Excerpts from Robert Haas's message of mié may 02 12:37:35 -0400 2012:
> On Wed, May 2, 2012 at 12:26 PM, Alvaro Herrera
> <alvherre(at)commandprompt(dot)com> wrote:
> > Excerpts from Robert Haas's message of mié may 02 08:14:36 -0400 2012:
> >> On Wed, May 2, 2012 at 7:16 AM, Jeroen Vermeulen <jtv(at)xs4all(dot)nl> wrote:
> >> > On 2012-05-01 22:06, Robert Haas wrote:
> >> >> It might also be interesting to provide a mechanism to pre-extend a
> >> >> relation to a certain number of blocks, though if we did that we'd
> >> >> have to make sure that autovac got the memo not to truncate those
> >> >> pages away again.
> >> >
> >> > Good point. And just to check before skipping over it, do we know that
> >> > autovacuum not leaving enough slack space is not a significant cause of the
> >> > bottlenecks in the first place?
> >> I'm not sure exactly what you mean by this: autovacuum doesn't need
> >> any slack space. Regular DML operations can certainly benefit from
> >> slack space, both within each page and overall within the relation.
> >> But there's no evidence that vacuum is doing too good a job cleaning
> >> up the mess, forcing the relation to be re-extended. Rather, the
> >> usual (and frequent) complaint is that vacuum is leaving way too much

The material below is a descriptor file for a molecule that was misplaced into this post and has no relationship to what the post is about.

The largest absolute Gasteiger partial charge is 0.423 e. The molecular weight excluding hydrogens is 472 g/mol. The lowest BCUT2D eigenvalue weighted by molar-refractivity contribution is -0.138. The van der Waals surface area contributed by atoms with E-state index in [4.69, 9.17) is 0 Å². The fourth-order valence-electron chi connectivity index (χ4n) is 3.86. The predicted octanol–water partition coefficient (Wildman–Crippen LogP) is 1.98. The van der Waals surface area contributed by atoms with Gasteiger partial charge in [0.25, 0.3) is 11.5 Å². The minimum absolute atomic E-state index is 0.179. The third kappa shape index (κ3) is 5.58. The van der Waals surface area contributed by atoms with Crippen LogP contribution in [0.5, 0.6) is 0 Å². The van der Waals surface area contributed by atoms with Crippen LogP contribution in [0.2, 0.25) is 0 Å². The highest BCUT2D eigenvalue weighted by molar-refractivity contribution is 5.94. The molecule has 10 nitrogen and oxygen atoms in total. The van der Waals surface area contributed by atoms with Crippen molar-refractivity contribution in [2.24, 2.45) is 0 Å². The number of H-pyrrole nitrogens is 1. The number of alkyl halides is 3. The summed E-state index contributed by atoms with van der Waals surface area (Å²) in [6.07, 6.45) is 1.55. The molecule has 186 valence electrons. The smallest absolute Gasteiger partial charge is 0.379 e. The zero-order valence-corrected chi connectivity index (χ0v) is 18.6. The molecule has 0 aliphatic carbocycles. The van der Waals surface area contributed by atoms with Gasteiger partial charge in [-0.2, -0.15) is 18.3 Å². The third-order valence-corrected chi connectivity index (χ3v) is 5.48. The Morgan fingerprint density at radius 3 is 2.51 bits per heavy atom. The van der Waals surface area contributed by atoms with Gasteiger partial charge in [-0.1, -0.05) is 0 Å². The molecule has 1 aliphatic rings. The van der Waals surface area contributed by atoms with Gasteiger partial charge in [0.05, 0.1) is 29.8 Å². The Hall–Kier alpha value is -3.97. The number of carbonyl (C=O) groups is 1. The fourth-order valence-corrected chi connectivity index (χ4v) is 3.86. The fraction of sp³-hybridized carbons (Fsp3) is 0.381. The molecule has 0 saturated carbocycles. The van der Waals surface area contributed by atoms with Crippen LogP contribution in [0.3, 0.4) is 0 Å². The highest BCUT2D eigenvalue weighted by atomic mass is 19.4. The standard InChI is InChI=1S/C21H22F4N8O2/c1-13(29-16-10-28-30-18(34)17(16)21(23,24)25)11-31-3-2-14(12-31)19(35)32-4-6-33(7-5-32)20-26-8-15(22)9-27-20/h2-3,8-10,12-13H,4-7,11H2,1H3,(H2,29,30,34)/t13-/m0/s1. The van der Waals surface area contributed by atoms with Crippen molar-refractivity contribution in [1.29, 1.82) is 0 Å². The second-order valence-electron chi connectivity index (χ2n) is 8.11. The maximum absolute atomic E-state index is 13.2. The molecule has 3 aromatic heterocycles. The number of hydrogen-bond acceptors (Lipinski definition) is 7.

> >> slack space - i.e. bloat.
> > Hm. I see those two things as different -- to me, bloat is unremoved
> > dead tuples, whereas slack space would be free space that can be reused
> > by new tuples. Slack space is useful as it avoids relation extension;
> > bloat is not.
> I guess I think of bloat as including both unremoved dead tuples and
> unwanted internal free space. If you create a giant table, delete 9
> out of every 10 tuples, and vacuum, the table is still "bloated", IMV.
Agreed. Perhaps to solve this issue what we need is a way to migrate
tuples from later pages into earlier ones. (This was one of the points,
never resolved, that we discussed during the VACUUM FULL rework.)
> > I wonder, though, if we should set a less-than-100 fillfactor for heap
> > relations. Just like default_statistic_target, it seems that the
> > default value should be a conservative tradeoff between two extremes.
> > This doesn't help extension for bulk insertions a lot, of course, but
> > it'd be useful for tables where HOT updates happen with some regularity.
> Perhaps, but in theory that should be self-correcting: the data should
> spread itself onto the number of pages where HOT pruning is able to
> prevent further relation extension.
True. I gather you consider that the cases where it doesn't happen due
to particular conditions are the ones that need manual tweaking.
Álvaro Herrera <alvherre(at)commandprompt(dot)com>
The PostgreSQL Company - Command Prompt, Inc.
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